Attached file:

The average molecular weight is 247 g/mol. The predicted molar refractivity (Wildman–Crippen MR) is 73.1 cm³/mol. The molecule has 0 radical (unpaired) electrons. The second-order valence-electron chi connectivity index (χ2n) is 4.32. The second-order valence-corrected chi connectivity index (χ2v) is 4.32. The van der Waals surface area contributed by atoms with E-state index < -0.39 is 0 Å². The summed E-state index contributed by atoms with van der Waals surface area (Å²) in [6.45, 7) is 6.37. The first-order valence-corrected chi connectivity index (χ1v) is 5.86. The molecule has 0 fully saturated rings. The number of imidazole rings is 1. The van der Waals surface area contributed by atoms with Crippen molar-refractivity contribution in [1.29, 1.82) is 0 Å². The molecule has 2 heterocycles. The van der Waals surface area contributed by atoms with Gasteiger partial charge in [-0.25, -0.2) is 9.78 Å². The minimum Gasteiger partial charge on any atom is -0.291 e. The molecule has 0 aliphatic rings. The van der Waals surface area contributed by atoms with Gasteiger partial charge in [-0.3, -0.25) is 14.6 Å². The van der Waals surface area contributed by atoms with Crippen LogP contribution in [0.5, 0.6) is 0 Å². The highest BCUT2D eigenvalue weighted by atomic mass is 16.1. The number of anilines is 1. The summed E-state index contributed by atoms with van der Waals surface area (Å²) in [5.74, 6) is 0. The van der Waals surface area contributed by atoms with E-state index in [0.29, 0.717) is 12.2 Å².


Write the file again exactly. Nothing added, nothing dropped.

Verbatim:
The average molecular weight is 247 g/mol. The predicted molar refractivity (Wildman–Crippen MR) is 73.1 cm³/mol. The molecule has 0 radical (unpaired) electrons. The second-order valence-electron chi connectivity index (χ2n) is 4.32. The second-order valence-corrected chi connectivity index (χ2v) is 4.32. The van der Waals surface area contributed by atoms with E-state index < -0.39 is 0 Å². The summed E-state index contributed by atoms with van der Waals surface area (Å²) in [6.45, 7) is 6.37. The first-order valence-corrected chi connectivity index (χ1v) is 5.86. The molecule has 0 fully saturated rings. The number of imidazole rings is 1. The van der Waals surface area contributed by atoms with Crippen molar-refractivity contribution in [1.29, 1.82) is 0 Å². The molecule has 2 heterocycles. The van der Waals surface area contributed by atoms with Gasteiger partial charge in [-0.25, -0.2) is 9.78 Å². The minimum Gasteiger partial charge on any atom is -0.291 e. The molecule has 0 aliphatic rings. The van der Waals surface area contributed by atoms with Gasteiger partial charge in [-0.3, -0.25) is 14.6 Å². The van der Waals surface area contributed by atoms with Crippen LogP contribution in [0.5, 0.6) is 0 Å². The highest BCUT2D eigenvalue weighted by atomic mass is 16.1. The number of anilines is 1. The summed E-state index contributed by atoms with van der Waals surface area (Å²) in [5.74, 6) is 0. The van der Waals surface area contributed by atoms with E-state index in [0.29, 0.717) is 12.2 Å².